Results and discussion
A summary of all VOCs emitted from “green” and “regular” baby products is provided in Table 1. The term “VOC occurrences” refers to the number of individual VOC peaks detected by GC/MS, where each peak represents an ingredient in the product. The term “VOC identities” refers to the number of different VOCs, where each VOC is present in one or more of the products. Among the 42 products, a total of 684 VOC occurrences representing 228 VOC identities were detected. Each baby product emitted between 1 and 47 VOCs (see Supplementary Tables 1 and 2, available online). Complete data on VOCs identified for all 42 products, green products, and regular products are provided as Supplementary Tables 3, 4, and 5 (available online).
Among the 42 products, the most prevalent VOCs (in at least 40% of the products) were limonene, acetaldehyde, ethanol, alpha-pinene, linalool, beta-myrcene, acetone, and beta-pinene. In regular products, the six most prevalent VOCs were ethanol, limonene, acetaldehyde, alpha-pinene, ethyl butyrate, and phenoxyethanol. In green products, the six most prevalent VOCs were limonene, linalool, acetaldehyde, beta-myrcene, alpha-pinene, and acetone. Among all the identified VOCs, limonene was the most common, found in 67% of the products (see Table 2 for the most prevalent compounds).
Of the 684 VOC occurrences, 207 are classified as potentially hazardous under Australian regulations (Table 3), and 95% of products emitted at least one potentially hazardous VOC. Among the most prevalent VOCs (in at least 40% of the products), 50% are classified as potentially hazardous: limonene, acetaldehyde, ethanol, and acetone. Also, among these 684 VOC occurrences, 25 are classified as possibly carcinogenic to humans and 1 is classified as probably carcinogenic to humans (Table 4). However, none of these carcinogenic compounds were listed on any product label, safety data sheet, or website.
Among the green products, 20 emitted at least 1 VOCs classified as potentially hazardous (Supplementary Table 1, available online). Among the regular products, 20 emitted at least 1 VOCs classified as potentially hazardous (Supplementary Table 2, available online). Among the most prevalent VOCs also classified as potentially hazardous, 75% are similar among regular and green products. Comparing the 21 regular and 21 green products, no significant difference was found in the most prevalent VOCs (p < 0.05, t test).
Listing of ingredients
Among all the 684 VOC occurrences, only 34 were listed on any baby product label, safety data sheet, or website. Thus, 5% of all volatile chemicals identified were listed. Further, among all the 207 VOCs classified as potentially hazardous, only 25 were listed on any baby product label, safety data sheet, or website. Thus, 88% of all potentially hazardous volatile chemicals identified were undisclosed.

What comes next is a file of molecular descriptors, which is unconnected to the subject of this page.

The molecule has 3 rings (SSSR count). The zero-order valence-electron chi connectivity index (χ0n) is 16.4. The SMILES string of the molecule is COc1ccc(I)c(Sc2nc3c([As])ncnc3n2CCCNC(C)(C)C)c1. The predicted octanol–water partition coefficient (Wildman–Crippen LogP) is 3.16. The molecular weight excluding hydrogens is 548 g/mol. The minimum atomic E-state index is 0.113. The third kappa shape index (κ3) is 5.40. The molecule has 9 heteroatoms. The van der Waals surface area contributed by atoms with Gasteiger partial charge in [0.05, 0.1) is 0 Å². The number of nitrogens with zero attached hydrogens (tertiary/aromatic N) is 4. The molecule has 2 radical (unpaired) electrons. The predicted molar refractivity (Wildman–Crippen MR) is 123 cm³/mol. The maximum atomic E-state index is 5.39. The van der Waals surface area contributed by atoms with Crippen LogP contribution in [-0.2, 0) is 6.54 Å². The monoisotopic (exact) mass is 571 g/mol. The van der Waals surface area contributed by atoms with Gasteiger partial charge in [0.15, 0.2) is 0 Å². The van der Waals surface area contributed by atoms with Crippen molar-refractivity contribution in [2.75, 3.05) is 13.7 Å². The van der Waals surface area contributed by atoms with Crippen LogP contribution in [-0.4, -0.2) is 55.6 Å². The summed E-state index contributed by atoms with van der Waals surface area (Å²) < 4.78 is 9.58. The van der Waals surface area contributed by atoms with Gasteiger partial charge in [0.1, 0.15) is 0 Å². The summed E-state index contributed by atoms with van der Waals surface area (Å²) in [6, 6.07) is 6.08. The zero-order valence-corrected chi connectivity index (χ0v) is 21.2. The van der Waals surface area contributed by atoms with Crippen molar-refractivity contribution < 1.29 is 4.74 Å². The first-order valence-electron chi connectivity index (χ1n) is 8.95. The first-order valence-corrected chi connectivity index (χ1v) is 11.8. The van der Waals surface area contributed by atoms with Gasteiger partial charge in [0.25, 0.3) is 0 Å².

This analysis focused on the primary VOC emissions, even though secondary pollutants (such as formaldehyde) could also be generated. Further, the study focused on VOCs, even though other chemical classes (such as semi-volatile or non-volatile organic compounds) could also pose potential hazards. Finally, the relative safety or hazard of products depends on many factors (e.g., VOC concentrations, frequency, and duration of exposure), and this study focused exclusively on identifying VOC emissions.
This study provides the results of VOCs emitted from 42 common fragranced baby products, finding a total of 684 VOCs emitted (representing 228 different VOCs), with 207 VOCs emitted (representing 43 different VOCs) classified as potentially hazardous. However, only 5% of all VOCs and 12% of potentially hazardous VOCs were listed on any product label, safety data sheet, or website. Moreover, emissions of the most prevalent VOCs from green, organic, and natural fragranced baby products were not significantly different from regular baby products. The results of this study can contribute to improved awareness of product ingredients and to reduce the risk of exposure for babies.
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This study received support from the Australian Government Research Training Program Scholarship (RTP) through the University of Melbourne, the Australian Department of Education and Training (Australian Postgraduate Award), the Commonwealth Scientific and Industrial Research Organization (CSIRO), and the Trace Analysis for Chemical, Earth and Environmental Sciences (TrACEES) platform of The University of Melbourne. This article is dedicated to the memory of Neda Yarmahmoudi.
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Nematollahi, N., Doronila, A., Mornane, P.J. et al. Volatile chemical emissions from fragranced baby products. Air Qual Atmos Health 11, 785–790 (2018). https://doi.org/10.1007/s11869-018-0593-1
- Baby products
- Volatile organic compounds